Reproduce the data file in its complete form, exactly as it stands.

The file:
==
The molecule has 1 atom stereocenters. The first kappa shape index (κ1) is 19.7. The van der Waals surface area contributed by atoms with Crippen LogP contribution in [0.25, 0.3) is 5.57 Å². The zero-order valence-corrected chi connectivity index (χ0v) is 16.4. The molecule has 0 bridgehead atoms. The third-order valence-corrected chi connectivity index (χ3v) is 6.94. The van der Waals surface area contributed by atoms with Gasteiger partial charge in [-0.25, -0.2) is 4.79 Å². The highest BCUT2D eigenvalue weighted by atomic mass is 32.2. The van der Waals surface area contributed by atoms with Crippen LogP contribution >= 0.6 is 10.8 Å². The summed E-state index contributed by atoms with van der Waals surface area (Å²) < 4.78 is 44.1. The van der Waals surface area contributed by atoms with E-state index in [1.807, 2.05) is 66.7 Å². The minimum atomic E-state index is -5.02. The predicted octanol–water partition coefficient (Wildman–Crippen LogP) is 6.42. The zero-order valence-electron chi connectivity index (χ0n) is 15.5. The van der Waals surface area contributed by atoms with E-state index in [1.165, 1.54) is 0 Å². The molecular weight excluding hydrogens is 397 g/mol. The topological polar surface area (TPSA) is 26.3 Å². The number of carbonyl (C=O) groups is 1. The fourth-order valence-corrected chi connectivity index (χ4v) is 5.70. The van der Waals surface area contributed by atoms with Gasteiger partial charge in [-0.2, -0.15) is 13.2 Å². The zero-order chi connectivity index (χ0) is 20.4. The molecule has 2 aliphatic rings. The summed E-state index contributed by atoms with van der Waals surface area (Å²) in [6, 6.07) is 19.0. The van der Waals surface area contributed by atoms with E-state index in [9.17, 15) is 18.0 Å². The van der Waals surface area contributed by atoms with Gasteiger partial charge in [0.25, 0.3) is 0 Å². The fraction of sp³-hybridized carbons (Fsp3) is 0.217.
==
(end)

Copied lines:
The molecule has 1 atom stereocenters. The first kappa shape index (κ1) is 19.7. The van der Waals surface area contributed by atoms with Crippen LogP contribution in [0.25, 0.3) is 5.57 Å². The zero-order valence-corrected chi connectivity index (χ0v) is 16.4. The molecule has 0 bridgehead atoms. The third-order valence-corrected chi connectivity index (χ3v) is 6.94. The van der Waals surface area contributed by atoms with Gasteiger partial charge in [-0.25, -0.2) is 4.79 Å². The highest BCUT2D eigenvalue weighted by atomic mass is 32.2. The van der Waals surface area contributed by atoms with Crippen LogP contribution >= 0.6 is 10.8 Å². The summed E-state index contributed by atoms with van der Waals surface area (Å²) < 4.78 is 44.1. The van der Waals surface area contributed by atoms with E-state index in [1.807, 2.05) is 66.7 Å². The minimum atomic E-state index is -5.02. The predicted octanol–water partition coefficient (Wildman–Crippen LogP) is 6.42. The zero-order valence-electron chi connectivity index (χ0n) is 15.5. The van der Waals surface area contributed by atoms with E-state index in [1.165, 1.54) is 0 Å². The molecular weight excluding hydrogens is 397 g/mol. The topological polar surface area (TPSA) is 26.3 Å². The number of carbonyl (C=O) groups is 1. The fourth-order valence-corrected chi connectivity index (χ4v) is 5.70. The van der Waals surface area contributed by atoms with Gasteiger partial charge in [-0.2, -0.15) is 13.2 Å². The zero-order chi connectivity index (χ0) is 20.4. The molecule has 2 aliphatic rings. The summed E-state index contributed by atoms with van der Waals surface area (Å²) in [6, 6.07) is 19.0. The van der Waals surface area contributed by atoms with E-state index in [9.17, 15) is 18.0 Å². The van der Waals surface area contributed by atoms with Gasteiger partial charge in [0.25, 0.3) is 0 Å². The fraction of sp³-hybridized carbons (Fsp3) is 0.217.